Interview - Ken thompson, plant ecologist, lecturer and author

You wouldn't expect a senior university lecturer to state that reading through scientific papers is like watching paint dry, but this is what drove Ken Thompson to write a book explaining the science behind gardening using accessible language.

The result was An Ear to the Ground, first published in 2006 and with a new revision available this year. The chapters cover topics ranging from what poisons plants carry to why the British flora is so impoverished, all explained in a humorous way and without insulting the intelligence of the reader.

Thompson says: "I go through a lot of primary publications of scientific literature but reading most of them, unfortunately, is like watching paint dry. They're not amusing in any way. Occasionally I would come across something that I would think gardeners would be interested in but, disappointingly, only academics would see it. So I squirreled the papers away and picked over the literature to put the book together."

He remarks: "Being a scientist all your life causes you to be a bit divorced from reality so you don't necessarily know what the average gardener would be interested in."

Fortunately, Thompson's own love of gardening, demonstrated by his efforts in his spare time in his steep Sheffield garden, gives him a stronger understanding than most academics.

His particular passion is growing unusual plants from seed. He says: "I just collect them from off the ground of gardens I visit and can't resist growing them." One result of this practice is a 2m tall handkerchief tree, Davidia involucrata. "I have no hope of seeing the tree flowering in my lifetime, it will be many years before it does that."

His interests were well met in the Biodiversity of Urban Gardens (BUGS) project, which was a detailed investigation carried out between 1999 and 2002 assessing the biodiversity of gardens in Sheffield. The project studied 61 domestic gardens across the city, within which more than 37,000 individual invertebrates were found.

Interestingly, the results showed that there was no qualitative difference between small and large gardens, and wildlife was attracted by alien plants as well as native ones.

However, he warns: "If gardens are too small it affects what people do in them - they don't put in trees, ponds, compost heaps and other things that are good for wildlife."

Thompson speaks fondly of the project: "It's probably the most interesting project I have been involved with during my entire career." He went on to use the project as a basis for his 2003 book, No Nettles Required. "The message from BUGS was extremely reassuring," says Thompson. "Ordinary gardens are good for wildlife."

The BUGS project went nationwide during 2004-2007. Gardens in five cities in the UK were studied and the results informed the Wildlife Gardening Manifesto, which was launched in July 2007.

Loving wildlife as he does, it's not surprising that he is against garden grabbing and paving over front gardens. "I'm concerned about losing front gardens to parking. In many cases it is completely insane. I think there is a curious idea among homeowners that it has some positive effect on the price of the house - they could be quite mistaken."

He thinks part of the problem is that people are ever-more individualistic and interested only in their own property.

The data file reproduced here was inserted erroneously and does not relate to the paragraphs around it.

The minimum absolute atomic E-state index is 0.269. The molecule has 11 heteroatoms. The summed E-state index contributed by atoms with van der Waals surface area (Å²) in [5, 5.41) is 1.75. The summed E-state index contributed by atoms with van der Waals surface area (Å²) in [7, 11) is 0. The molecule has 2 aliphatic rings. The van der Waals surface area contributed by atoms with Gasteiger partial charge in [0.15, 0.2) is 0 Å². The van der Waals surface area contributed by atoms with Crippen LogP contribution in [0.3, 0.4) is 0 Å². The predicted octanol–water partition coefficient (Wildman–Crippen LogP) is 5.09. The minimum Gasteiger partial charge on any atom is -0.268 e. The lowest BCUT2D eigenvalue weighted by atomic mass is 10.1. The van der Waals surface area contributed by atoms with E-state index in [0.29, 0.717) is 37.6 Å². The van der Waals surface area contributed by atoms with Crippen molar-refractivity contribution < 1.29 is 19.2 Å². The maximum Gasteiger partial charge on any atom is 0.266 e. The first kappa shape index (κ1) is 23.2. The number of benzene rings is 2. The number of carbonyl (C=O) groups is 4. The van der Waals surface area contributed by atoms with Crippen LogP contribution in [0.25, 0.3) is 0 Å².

Another issue that concerns him is the tendency of people to splash out lots of cash on their gardens, which he sees as an extension of the modern consumer society.

His hero was Geoff Hamilton, for being someone who would make something from old wooden pallets rather than buy something new. "Hamilton would never have spent £100 on a plant. He would get plants from a neighbour or grow them from seed."

It might sound like Thompson has a lot of "bees in his bonnet" but actually he hasn't - he's wry and good-humoured but passionate about gardening and not afraid to speak out.

Thompson started his ecology studies when he was quite young - as a boy he tinkered around in his own garden, playing with a pet tortoise and finding frogs under the garage. After studying for a biology degree, Thompson decided he wanted to stay in scientific research. He enjoyed genetics and biochemistry but found he didn't trust himself around machinery - being "cack-handed and careless" - but more than that, he didn't trust the readings derived from the technical equipment. "I liked the hands-on visual aspect of ecology, which after all, is just scientific gardening. If it's working you can see it's working, if it's dead you can see it's dead."

He gained his PhD at the University of Sheffield, followed by teaching in Durham and Plymouth, but he's been lecturing at Sheffield now since 1990.

His next plan is to write a popular book on biodiversity, as he feels "it's a much misunderstood subject among the general public".

He may also have a book on weeds up his sleeve. But for now he still enjoys the day job, thank you very much: "Contact with students is still very rewarding."

CV
1974: BSc University of Leicester
1977: PhD University of Sheffield
1990 to date: Lecturer at the University of Sheffield; senior lecturer
in the Department of Animal & Plant Sciences since 2002
1998-2002: Director of Buxton Climate Change Impacts Laboratory,
Sheffield
1999-2002: Key member of the first Biodiversity of Urban Gardens (BUGS)
project
2003: Publishes No Nettles Required
2006: Publishes An Ear to the Ground
2008: Publishes revision of An Ear to the Ground


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